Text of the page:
HONG KONG (Reuters) – Shares of Macau casino operators soared on Tuesday after China loosened coronavirus-related border restrictions, setting the stage for the gradual resumption of business in the world’s biggest gambling hub which has seen visitors dry up.
On Monday night, local authorities said visitors arriving from the special administrative region of Macau would no longer have to undergo a 14-day quarantine period in the neighbouring coastal province of Guangdong.
Analysts said the measure, which comes into effect on July 15, was the first step towards normalisation in the former Portuguese colony, as the border between mainland China has been effectively shut down since late March.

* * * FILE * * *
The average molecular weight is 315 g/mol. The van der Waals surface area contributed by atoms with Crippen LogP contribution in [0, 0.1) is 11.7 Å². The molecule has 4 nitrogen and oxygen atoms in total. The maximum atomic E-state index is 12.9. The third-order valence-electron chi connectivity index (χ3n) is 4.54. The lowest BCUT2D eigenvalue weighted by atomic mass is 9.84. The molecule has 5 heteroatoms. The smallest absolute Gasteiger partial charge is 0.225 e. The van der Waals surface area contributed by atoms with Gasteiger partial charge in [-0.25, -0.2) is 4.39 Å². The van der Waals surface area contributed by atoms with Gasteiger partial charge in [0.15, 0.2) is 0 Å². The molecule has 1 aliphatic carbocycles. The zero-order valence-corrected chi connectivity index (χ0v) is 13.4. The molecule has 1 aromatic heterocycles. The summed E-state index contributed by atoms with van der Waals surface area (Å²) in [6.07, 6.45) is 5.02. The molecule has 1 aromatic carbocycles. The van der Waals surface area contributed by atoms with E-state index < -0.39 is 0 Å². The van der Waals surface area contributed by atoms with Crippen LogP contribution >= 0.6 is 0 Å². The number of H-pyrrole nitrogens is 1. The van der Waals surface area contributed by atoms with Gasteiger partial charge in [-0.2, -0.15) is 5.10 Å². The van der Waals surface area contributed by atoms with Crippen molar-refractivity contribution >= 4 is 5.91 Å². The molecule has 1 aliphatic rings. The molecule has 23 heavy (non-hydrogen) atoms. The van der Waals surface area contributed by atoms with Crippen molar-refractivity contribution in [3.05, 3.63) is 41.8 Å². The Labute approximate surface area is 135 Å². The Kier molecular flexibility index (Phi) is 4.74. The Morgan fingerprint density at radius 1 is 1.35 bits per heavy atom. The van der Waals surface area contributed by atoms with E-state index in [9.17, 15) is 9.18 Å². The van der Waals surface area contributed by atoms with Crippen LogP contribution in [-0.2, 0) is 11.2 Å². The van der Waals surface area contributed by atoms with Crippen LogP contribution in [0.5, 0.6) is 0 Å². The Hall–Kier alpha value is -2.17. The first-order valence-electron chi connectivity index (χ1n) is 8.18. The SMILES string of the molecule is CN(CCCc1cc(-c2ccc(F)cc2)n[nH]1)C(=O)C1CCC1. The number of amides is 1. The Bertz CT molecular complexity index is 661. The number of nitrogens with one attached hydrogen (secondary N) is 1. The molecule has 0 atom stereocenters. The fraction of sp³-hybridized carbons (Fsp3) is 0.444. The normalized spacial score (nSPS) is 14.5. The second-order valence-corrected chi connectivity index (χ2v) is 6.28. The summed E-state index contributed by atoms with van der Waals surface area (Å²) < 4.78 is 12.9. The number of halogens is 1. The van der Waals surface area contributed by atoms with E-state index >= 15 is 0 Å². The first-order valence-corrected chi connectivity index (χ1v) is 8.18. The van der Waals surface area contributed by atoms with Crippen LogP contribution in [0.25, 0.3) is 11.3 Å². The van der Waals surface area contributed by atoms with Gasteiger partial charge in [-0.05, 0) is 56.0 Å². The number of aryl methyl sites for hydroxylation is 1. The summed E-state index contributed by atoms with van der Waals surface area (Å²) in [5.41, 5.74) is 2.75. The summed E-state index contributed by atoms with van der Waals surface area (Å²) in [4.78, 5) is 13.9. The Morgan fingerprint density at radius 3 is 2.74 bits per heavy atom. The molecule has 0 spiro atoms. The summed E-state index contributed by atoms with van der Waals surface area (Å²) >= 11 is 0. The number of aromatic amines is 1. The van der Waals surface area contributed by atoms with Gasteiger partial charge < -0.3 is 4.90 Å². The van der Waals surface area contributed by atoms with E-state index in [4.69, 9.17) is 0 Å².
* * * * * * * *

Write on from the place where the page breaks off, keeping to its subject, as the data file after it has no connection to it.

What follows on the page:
“We expect demand from Guangdong can recover quickly to 70% of normal levels, assuming visas resume reasonably soon,” DS Kim, an analyst at J.P. Morgan in Hong Kong said.
Visitors must have tested negative for coronavirus in the previous seven days and must hold green health codes of Macau and Guangdong.
Shares of Hong Kong listed casino stocks including Wynn Macau (HK:) and MGM China (HK:) rose between 6%-11% on Monday morning, outperforming the benchmark Hong Kong index () which was down 0.7%.
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